According to activists, the growing backlash against Indonesia’s LGBTQ community might have been triggered by widespread coverage of US’ decision to legalize same-sex marriage in 2015.
In Malaysia, the 700,000-strong group Perkasa is leading the boycott. In Indonesia, the country’s second largest mainstream Muslim group, Muhammadiyah, is calling on their whopping 29 million members to ditch the Seattle-based coffee company.
"Our objection is because they are promoting something that is against the human instinct, against human behavior and against religion," Amini Amir Abdullah, head of Perkasa, told Reuters.
Yunahar Ilyas, another top leader of Muhammadiyah, told AFP that Starbucks’ views have been shown to be against the group’s ideology and added that by not purchasing Starbucks’ various products, income used by the company "to strengthen LGBT campaigns," will be siphoned away, according to Channel News Asia.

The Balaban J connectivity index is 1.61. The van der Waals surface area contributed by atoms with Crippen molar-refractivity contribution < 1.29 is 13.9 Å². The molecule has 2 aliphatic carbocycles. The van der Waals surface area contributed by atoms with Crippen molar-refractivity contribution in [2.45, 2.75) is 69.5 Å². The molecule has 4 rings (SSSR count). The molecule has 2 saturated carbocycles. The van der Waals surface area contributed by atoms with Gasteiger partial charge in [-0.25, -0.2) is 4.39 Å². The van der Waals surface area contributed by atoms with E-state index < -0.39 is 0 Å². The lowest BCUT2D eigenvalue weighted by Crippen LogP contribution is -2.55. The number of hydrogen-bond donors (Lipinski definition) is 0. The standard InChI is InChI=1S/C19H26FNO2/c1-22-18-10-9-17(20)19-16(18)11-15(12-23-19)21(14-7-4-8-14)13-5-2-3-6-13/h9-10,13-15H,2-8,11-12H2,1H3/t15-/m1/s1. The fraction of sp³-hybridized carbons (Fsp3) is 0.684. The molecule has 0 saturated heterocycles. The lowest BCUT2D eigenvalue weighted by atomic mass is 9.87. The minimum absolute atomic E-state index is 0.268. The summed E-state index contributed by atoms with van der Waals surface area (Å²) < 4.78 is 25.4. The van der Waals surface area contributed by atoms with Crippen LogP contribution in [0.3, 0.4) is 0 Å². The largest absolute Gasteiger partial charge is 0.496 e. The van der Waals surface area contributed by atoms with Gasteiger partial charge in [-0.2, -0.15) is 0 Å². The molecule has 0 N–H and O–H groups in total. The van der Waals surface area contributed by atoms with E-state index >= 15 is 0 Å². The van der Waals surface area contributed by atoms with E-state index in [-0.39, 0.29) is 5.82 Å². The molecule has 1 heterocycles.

Not all Muslims in Indonesia and Malaysia are feeling the boycott, however.
"Don’t make it such an issue that we have to boycott a company because of one small statement," Muhammad Azril Maridzuan, an assistant bank manager in Kuala Lumpur, told a local NBC news affiliate.
According to Maridzuan, Muslim groups shouldn’t “be so extremist” even if a company’s figurehead does support a belief that stands against their religion.
While the current effort has yet to put a dent in Starbucks’ image, boycott leaders are also calling for the government to say so long to Microsoft and Apple for similar reasons.